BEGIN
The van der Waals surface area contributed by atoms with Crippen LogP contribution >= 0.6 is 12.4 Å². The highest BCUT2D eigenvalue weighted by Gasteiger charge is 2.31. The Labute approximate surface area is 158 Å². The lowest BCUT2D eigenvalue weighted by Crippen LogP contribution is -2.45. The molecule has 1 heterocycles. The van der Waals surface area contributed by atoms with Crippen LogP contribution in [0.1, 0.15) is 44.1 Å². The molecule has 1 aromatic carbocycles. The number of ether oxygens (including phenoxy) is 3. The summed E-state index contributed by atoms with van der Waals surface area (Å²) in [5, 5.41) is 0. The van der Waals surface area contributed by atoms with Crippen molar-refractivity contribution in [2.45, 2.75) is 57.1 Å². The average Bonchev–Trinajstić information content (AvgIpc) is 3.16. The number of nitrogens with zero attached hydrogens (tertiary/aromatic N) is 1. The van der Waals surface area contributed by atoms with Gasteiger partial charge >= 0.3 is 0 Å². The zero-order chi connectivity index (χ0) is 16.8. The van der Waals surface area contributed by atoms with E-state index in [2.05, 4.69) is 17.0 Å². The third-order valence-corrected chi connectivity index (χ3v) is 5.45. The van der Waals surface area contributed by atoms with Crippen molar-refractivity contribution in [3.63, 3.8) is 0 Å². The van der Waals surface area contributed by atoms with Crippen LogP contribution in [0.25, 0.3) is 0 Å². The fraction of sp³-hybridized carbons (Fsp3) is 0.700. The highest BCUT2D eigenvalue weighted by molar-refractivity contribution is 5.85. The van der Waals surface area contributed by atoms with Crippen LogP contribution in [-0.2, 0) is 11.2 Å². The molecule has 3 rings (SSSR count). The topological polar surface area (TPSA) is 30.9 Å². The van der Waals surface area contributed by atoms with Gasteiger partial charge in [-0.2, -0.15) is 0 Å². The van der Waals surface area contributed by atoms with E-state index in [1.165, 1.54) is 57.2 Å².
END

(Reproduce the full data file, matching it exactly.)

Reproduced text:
The van der Waals surface area contributed by atoms with Crippen LogP contribution >= 0.6 is 12.4 Å². The highest BCUT2D eigenvalue weighted by Gasteiger charge is 2.31. The Labute approximate surface area is 158 Å². The lowest BCUT2D eigenvalue weighted by Crippen LogP contribution is -2.45. The molecule has 1 heterocycles. The van der Waals surface area contributed by atoms with Crippen LogP contribution in [0.1, 0.15) is 44.1 Å². The molecule has 1 aromatic carbocycles. The number of ether oxygens (including phenoxy) is 3. The summed E-state index contributed by atoms with van der Waals surface area (Å²) in [5, 5.41) is 0. The van der Waals surface area contributed by atoms with Crippen molar-refractivity contribution in [2.45, 2.75) is 57.1 Å². The average Bonchev–Trinajstić information content (AvgIpc) is 3.16. The number of nitrogens with zero attached hydrogens (tertiary/aromatic N) is 1. The van der Waals surface area contributed by atoms with Gasteiger partial charge >= 0.3 is 0 Å². The zero-order chi connectivity index (χ0) is 16.8. The van der Waals surface area contributed by atoms with E-state index in [2.05, 4.69) is 17.0 Å². The third-order valence-corrected chi connectivity index (χ3v) is 5.45. The van der Waals surface area contributed by atoms with Crippen molar-refractivity contribution in [3.63, 3.8) is 0 Å². The van der Waals surface area contributed by atoms with Crippen LogP contribution in [0.25, 0.3) is 0 Å². The fraction of sp³-hybridized carbons (Fsp3) is 0.700. The highest BCUT2D eigenvalue weighted by molar-refractivity contribution is 5.85. The van der Waals surface area contributed by atoms with Crippen LogP contribution in [-0.2, 0) is 11.2 Å². The molecule has 3 rings (SSSR count). The topological polar surface area (TPSA) is 30.9 Å². The van der Waals surface area contributed by atoms with Gasteiger partial charge in [-0.2, -0.15) is 0 Å². The van der Waals surface area contributed by atoms with E-state index in [1.165, 1.54) is 57.2 Å².